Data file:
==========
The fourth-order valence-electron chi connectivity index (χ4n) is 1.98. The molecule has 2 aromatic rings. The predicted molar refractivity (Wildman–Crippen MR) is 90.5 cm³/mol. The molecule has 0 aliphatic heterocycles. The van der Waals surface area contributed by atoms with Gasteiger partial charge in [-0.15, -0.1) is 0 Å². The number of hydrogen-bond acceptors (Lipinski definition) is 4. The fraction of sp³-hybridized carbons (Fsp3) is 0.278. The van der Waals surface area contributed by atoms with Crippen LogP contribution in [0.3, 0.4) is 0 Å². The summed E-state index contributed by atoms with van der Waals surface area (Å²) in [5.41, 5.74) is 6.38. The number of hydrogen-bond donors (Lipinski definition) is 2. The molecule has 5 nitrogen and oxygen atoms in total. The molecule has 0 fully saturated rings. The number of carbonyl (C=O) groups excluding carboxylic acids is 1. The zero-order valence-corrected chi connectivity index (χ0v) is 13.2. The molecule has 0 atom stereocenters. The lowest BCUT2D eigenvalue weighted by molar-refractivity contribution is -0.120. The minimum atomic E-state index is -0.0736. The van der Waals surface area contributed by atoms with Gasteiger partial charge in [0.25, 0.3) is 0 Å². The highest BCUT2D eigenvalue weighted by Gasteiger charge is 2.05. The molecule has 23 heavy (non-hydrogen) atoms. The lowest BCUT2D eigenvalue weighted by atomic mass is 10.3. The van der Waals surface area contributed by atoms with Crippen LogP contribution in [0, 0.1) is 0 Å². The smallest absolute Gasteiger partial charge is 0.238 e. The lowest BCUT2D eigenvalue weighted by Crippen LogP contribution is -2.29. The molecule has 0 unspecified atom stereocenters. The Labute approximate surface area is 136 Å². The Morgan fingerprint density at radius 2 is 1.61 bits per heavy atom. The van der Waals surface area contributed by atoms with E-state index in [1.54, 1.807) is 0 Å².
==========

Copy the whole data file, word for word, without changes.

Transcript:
The fourth-order valence-electron chi connectivity index (χ4n) is 1.98. The molecule has 2 aromatic rings. The predicted molar refractivity (Wildman–Crippen MR) is 90.5 cm³/mol. The molecule has 0 aliphatic heterocycles. The van der Waals surface area contributed by atoms with Gasteiger partial charge in [-0.15, -0.1) is 0 Å². The number of hydrogen-bond acceptors (Lipinski definition) is 4. The fraction of sp³-hybridized carbons (Fsp3) is 0.278. The van der Waals surface area contributed by atoms with Crippen LogP contribution in [0.3, 0.4) is 0 Å². The summed E-state index contributed by atoms with van der Waals surface area (Å²) in [5.41, 5.74) is 6.38. The number of hydrogen-bond donors (Lipinski definition) is 2. The molecule has 5 nitrogen and oxygen atoms in total. The molecule has 0 fully saturated rings. The number of carbonyl (C=O) groups excluding carboxylic acids is 1. The zero-order valence-corrected chi connectivity index (χ0v) is 13.2. The molecule has 0 atom stereocenters. The lowest BCUT2D eigenvalue weighted by molar-refractivity contribution is -0.120. The minimum atomic E-state index is -0.0736. The van der Waals surface area contributed by atoms with Gasteiger partial charge in [0.25, 0.3) is 0 Å². The highest BCUT2D eigenvalue weighted by Gasteiger charge is 2.05. The molecule has 23 heavy (non-hydrogen) atoms. The lowest BCUT2D eigenvalue weighted by atomic mass is 10.3. The van der Waals surface area contributed by atoms with Crippen LogP contribution in [0, 0.1) is 0 Å². The smallest absolute Gasteiger partial charge is 0.238 e. The lowest BCUT2D eigenvalue weighted by Crippen LogP contribution is -2.29. The molecule has 0 unspecified atom stereocenters. The Labute approximate surface area is 136 Å². The Morgan fingerprint density at radius 2 is 1.61 bits per heavy atom. The van der Waals surface area contributed by atoms with E-state index in [1.54, 1.807) is 0 Å².